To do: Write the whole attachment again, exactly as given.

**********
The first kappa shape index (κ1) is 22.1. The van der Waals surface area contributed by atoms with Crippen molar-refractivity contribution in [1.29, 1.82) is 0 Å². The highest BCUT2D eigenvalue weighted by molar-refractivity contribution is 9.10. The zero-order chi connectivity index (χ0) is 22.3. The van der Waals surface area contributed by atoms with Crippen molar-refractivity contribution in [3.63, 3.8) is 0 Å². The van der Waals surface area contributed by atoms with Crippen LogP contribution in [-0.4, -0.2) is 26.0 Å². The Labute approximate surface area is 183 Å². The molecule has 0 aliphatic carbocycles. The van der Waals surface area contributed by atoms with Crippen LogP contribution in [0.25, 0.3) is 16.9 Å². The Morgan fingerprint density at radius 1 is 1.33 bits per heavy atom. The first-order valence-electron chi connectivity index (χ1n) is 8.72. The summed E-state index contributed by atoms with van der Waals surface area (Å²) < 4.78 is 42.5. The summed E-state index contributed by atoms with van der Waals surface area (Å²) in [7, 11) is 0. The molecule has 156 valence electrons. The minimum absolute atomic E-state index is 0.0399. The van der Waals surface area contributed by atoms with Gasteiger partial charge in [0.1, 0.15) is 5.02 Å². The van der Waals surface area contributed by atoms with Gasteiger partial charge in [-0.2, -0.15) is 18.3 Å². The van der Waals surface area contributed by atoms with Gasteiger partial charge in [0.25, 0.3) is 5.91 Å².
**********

The first kappa shape index (κ1) is 22.1. The van der Waals surface area contributed by atoms with Crippen molar-refractivity contribution in [1.29, 1.82) is 0 Å². The highest BCUT2D eigenvalue weighted by molar-refractivity contribution is 9.10. The zero-order chi connectivity index (χ0) is 22.3. The van der Waals surface area contributed by atoms with Crippen molar-refractivity contribution in [3.63, 3.8) is 0 Å². The van der Waals surface area contributed by atoms with Crippen LogP contribution in [-0.4, -0.2) is 26.0 Å². The Labute approximate surface area is 183 Å². The molecule has 0 aliphatic carbocycles. The van der Waals surface area contributed by atoms with Crippen LogP contribution in [0.25, 0.3) is 16.9 Å². The Morgan fingerprint density at radius 1 is 1.33 bits per heavy atom. The first-order valence-electron chi connectivity index (χ1n) is 8.72. The summed E-state index contributed by atoms with van der Waals surface area (Å²) < 4.78 is 42.5. The summed E-state index contributed by atoms with van der Waals surface area (Å²) in [7, 11) is 0. The molecule has 156 valence electrons. The minimum absolute atomic E-state index is 0.0399. The van der Waals surface area contributed by atoms with Gasteiger partial charge in [0.1, 0.15) is 5.02 Å². The van der Waals surface area contributed by atoms with Gasteiger partial charge in [-0.2, -0.15) is 18.3 Å². The van der Waals surface area contributed by atoms with Gasteiger partial charge in [0.25, 0.3) is 5.91 Å².